Brad Stevens, Rajon Rondo and the rebuilding of the Boston Celtics

Brad Stevens
Brad Stevens gives Butler players instruction during a timeout in the first half of an Atlantic 10 Conference tournament game against LaSalle this spring.
(Mary Altaffer / Asssociated Press)

Brad Stevens, who built tiny Butler University into an NCAA powerhouse, will try to guide a rebuilding project with the Boston Celtics and point guard Rajon Rondo, the veteran leader whom Stevens must now decide whether he will build around.

Of course, Stevens will try to accomplish something at which most college coaches fail: become a success in the NBA. The Celtics already know, having watched current NCAA champion Rick Pitino of Louisville spin his wheels in the pro ranks to a record of 102-146 in four seasons. The Celtics are reportedly giving Stevens a six-year contract worth $22 million.

Stevens, 36, has only known basketball coaching life at Butler, where he was an assistant for seven years before taking the helm six seasons ago. Yes, his 166-49 record and back-to-back appearances in the NCAA championship game speak highly of his ability. Stevens’ 166 victories in his first six seasons is the most by a Division I coach in NCAA history.

Will Stevens and Celtics President Danny Ainge be able to pull it off? Ainge opted to rebuild the franchise last decade around veteran forward Paul Pierce by bringing in All-Star power forward Kevin Garnett from the Minnesota Timberwolves and All-Star shooting guard Ray Allen from the Seattle SuperSonics as well as acquire veteran free agents for bench support. They went to two NBA Finals in three seasons, winning the franchise’s 17th title in 2008.


“Brad and I share a lot of the same values,” Ainge said. “Though he is young, I see Brad as a great leader who leads with impeccable character and a strong work ethic. His teams always play hard and execute on both ends of the court. Brad is a coach who has already enjoyed lots of success, and I look forward to working with him towards Banner 18.”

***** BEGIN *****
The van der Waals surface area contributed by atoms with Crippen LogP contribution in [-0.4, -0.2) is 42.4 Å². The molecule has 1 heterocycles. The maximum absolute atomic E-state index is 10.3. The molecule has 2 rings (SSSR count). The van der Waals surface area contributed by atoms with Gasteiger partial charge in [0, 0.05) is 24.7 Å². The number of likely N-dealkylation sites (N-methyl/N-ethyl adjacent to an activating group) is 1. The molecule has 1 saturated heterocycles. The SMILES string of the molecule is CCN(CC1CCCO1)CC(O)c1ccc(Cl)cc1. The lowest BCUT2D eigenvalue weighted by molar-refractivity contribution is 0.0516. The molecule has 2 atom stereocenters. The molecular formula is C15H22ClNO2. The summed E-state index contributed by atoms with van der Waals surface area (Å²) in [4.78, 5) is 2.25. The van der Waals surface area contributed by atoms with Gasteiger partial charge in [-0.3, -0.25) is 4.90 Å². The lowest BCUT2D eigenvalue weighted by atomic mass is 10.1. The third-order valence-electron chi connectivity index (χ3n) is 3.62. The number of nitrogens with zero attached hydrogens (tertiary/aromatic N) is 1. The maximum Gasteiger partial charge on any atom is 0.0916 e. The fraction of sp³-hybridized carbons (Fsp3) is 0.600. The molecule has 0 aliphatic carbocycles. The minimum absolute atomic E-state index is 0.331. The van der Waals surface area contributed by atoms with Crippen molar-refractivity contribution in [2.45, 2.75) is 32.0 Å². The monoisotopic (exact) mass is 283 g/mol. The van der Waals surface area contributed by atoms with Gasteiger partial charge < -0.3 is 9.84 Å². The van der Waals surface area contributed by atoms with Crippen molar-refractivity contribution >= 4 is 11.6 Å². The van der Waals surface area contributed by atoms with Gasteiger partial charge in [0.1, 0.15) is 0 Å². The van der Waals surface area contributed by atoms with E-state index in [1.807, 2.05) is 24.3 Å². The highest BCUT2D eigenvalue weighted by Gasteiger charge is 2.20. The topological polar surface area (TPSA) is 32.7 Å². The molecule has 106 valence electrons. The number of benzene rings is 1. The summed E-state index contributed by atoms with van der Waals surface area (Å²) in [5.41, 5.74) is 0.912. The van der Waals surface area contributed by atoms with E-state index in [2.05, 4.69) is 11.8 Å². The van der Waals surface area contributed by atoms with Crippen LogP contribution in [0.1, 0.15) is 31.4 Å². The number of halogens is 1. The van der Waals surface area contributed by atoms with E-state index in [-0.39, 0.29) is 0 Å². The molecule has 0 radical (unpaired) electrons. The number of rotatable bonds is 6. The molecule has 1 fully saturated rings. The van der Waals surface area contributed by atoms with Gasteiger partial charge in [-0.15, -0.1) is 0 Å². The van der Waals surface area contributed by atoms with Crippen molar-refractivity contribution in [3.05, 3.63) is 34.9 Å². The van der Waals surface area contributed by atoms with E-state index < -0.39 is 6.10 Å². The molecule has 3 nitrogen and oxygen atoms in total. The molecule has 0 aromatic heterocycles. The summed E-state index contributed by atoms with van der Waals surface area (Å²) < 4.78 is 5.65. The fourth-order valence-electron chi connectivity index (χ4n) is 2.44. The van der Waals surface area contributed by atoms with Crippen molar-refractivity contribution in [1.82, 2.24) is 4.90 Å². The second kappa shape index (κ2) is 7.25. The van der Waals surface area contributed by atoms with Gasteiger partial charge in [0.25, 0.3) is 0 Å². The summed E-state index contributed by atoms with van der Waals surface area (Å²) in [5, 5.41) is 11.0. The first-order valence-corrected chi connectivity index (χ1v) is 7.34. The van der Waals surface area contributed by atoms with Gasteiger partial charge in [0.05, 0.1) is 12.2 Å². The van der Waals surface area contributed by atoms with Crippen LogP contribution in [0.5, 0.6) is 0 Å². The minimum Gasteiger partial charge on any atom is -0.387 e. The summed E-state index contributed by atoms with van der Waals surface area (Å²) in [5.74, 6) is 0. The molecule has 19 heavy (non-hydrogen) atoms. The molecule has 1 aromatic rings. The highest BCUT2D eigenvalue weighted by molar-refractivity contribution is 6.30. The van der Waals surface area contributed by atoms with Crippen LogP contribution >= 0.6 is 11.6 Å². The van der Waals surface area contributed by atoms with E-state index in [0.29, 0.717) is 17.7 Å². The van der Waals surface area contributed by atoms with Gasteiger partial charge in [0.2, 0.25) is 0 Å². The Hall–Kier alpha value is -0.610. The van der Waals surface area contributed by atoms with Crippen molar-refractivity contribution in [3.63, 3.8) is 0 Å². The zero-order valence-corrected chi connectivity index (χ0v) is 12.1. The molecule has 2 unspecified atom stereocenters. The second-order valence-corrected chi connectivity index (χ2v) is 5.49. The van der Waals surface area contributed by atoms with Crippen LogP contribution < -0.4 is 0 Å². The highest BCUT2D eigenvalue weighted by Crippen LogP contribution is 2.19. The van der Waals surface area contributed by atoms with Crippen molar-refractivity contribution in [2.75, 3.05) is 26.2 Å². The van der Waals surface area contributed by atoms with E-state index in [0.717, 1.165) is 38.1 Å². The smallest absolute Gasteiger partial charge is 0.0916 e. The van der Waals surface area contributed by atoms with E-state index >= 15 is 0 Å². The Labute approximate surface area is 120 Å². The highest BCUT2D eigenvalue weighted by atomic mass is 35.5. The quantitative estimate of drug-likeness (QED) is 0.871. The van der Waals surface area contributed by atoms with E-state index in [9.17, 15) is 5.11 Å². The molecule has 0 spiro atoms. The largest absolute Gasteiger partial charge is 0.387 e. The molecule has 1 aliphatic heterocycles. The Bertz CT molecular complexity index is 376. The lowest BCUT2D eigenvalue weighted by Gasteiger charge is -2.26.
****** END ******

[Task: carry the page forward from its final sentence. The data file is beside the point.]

Ainge has financial flexibility to rebuild, plus the Celtics have nine first-round selections in the next five years. He can afford to deal away a few of those choices to acquire some proven veterans. Ainge has always been able to find an NBA team willing to discuss trade options, and that could very well be the scenario this upcoming season with a deep draft class available next spring.

Which brings everything back to Rondo, a 27-year-old four-time All-Star who reportedly over the years feuded with former coach Doc Rivers and Allen, to the point at which both were ready to leave Boston and did. Rivers is now the coach of the Clippers and Allen headed to Miami, where he helped the Heat win another NBA title last month.

It’ll be interesting to watch Stevens develop as a coach and Ainge continue to try to rebuild the Celtics via the draft or trades. Will Rondo be the centerpiece of the future? Or will he be Boston’s next big-name player to relocate?



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